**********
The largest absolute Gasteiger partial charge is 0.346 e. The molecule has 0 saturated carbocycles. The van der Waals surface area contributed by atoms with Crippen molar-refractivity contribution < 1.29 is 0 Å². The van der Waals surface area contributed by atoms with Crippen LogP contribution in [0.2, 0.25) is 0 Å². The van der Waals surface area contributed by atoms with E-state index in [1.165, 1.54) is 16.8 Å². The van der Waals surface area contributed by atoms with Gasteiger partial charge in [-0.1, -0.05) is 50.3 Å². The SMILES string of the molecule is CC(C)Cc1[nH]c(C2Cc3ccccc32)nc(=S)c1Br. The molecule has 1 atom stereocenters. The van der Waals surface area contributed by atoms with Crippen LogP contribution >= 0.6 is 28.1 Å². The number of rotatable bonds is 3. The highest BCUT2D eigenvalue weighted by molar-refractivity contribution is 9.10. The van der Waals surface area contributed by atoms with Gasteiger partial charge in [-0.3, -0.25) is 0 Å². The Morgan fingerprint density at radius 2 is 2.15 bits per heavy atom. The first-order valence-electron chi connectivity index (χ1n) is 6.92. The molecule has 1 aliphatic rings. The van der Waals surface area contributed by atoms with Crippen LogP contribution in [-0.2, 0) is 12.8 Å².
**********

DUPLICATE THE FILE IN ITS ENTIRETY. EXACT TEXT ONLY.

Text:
The largest absolute Gasteiger partial charge is 0.346 e. The molecule has 0 saturated carbocycles. The van der Waals surface area contributed by atoms with Crippen molar-refractivity contribution < 1.29 is 0 Å². The van der Waals surface area contributed by atoms with Crippen LogP contribution in [0.2, 0.25) is 0 Å². The van der Waals surface area contributed by atoms with E-state index in [1.165, 1.54) is 16.8 Å². The van der Waals surface area contributed by atoms with Gasteiger partial charge in [-0.1, -0.05) is 50.3 Å². The SMILES string of the molecule is CC(C)Cc1[nH]c(C2Cc3ccccc32)nc(=S)c1Br. The molecule has 1 atom stereocenters. The van der Waals surface area contributed by atoms with Crippen LogP contribution >= 0.6 is 28.1 Å². The number of rotatable bonds is 3. The highest BCUT2D eigenvalue weighted by molar-refractivity contribution is 9.10. The van der Waals surface area contributed by atoms with Gasteiger partial charge in [-0.3, -0.25) is 0 Å². The Morgan fingerprint density at radius 2 is 2.15 bits per heavy atom. The first-order valence-electron chi connectivity index (χ1n) is 6.92. The molecule has 1 aliphatic rings. The van der Waals surface area contributed by atoms with Crippen LogP contribution in [-0.2, 0) is 12.8 Å².